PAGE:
We introduced the subject of grandparents’ visitation and custody prerogatives in our immediately preceding blog post, noting therein that there is a national — though varied — legal scheme allowing for such rights.
Georgia is of course centrally on board with its own statutory laws regarding the legal right of grandparents to visit their loved grandkids and, in some instances, secure custody rights over them.
A central question on the mind any Georgia grandfather or grandmother seeking visitation is obviously this: Is that right guaranteed under state law?
The short and swift answer to that inquiry is this: No, there is no absolute right to visitation conferred under Georgia law. In fact, there is no such unfettered prerogative in any American state.
In Georgia, a grandparent has the right to petition for visitation or custody, but the ultimate determination as to outcome will be determined by a state judge considering a number of factors.
One online legal forum discussing family law matters points to what is centrally involved in such a petition, noting that a threshold bar to a visitation or custody award exists when a child lives with both parents and no divorce or custody action has been commenced.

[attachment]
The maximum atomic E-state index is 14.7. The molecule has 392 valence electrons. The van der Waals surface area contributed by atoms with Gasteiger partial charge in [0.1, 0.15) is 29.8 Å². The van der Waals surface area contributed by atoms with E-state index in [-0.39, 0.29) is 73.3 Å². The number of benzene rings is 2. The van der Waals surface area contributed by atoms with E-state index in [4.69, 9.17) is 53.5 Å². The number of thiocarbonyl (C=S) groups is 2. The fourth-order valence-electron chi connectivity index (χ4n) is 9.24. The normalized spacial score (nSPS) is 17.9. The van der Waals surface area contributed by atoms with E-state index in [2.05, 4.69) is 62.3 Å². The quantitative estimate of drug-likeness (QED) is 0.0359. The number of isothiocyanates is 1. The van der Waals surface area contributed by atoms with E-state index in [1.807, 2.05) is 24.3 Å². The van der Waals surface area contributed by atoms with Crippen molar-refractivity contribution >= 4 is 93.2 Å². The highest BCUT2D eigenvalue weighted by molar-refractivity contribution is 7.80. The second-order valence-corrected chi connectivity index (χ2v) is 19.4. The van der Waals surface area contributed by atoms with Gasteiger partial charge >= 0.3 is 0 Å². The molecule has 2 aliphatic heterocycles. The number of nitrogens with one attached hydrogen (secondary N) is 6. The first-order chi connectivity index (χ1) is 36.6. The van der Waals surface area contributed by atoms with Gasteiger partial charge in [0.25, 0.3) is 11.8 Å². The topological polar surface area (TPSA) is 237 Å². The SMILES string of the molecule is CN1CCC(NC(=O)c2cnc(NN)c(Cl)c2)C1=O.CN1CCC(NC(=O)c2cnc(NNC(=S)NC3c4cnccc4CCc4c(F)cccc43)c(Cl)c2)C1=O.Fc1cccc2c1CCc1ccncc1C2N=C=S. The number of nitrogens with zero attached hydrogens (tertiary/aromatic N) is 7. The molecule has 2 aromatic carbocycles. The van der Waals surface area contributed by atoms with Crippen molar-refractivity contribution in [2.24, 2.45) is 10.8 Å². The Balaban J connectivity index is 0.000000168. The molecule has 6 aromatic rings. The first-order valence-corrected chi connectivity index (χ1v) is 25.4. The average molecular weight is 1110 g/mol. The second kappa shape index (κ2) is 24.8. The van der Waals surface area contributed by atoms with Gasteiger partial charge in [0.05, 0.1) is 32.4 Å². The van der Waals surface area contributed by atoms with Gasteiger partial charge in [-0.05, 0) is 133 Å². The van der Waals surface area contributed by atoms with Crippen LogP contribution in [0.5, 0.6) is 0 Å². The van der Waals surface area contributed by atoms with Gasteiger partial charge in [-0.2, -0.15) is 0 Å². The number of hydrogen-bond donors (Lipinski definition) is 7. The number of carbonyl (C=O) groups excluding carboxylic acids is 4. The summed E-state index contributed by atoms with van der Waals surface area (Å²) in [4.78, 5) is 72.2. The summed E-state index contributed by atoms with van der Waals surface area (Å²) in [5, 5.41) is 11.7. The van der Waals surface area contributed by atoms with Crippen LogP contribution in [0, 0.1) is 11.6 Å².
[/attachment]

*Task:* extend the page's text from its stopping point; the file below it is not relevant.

As is the case with every other matter in the family law universe concerning children, grandparents’ visitation and custody demands will be considered pursuant to the standard of “best interests.” In other words, what judicial outcome best promotes the well-being of youngsters involved in a family law issue?
Visitation and custody considerations in Georgia can understandably rise to a high level of complexity. Persons with questions or concerns can receive sound advice and strong legal representation from an experienced Atlanta-based family law attorney.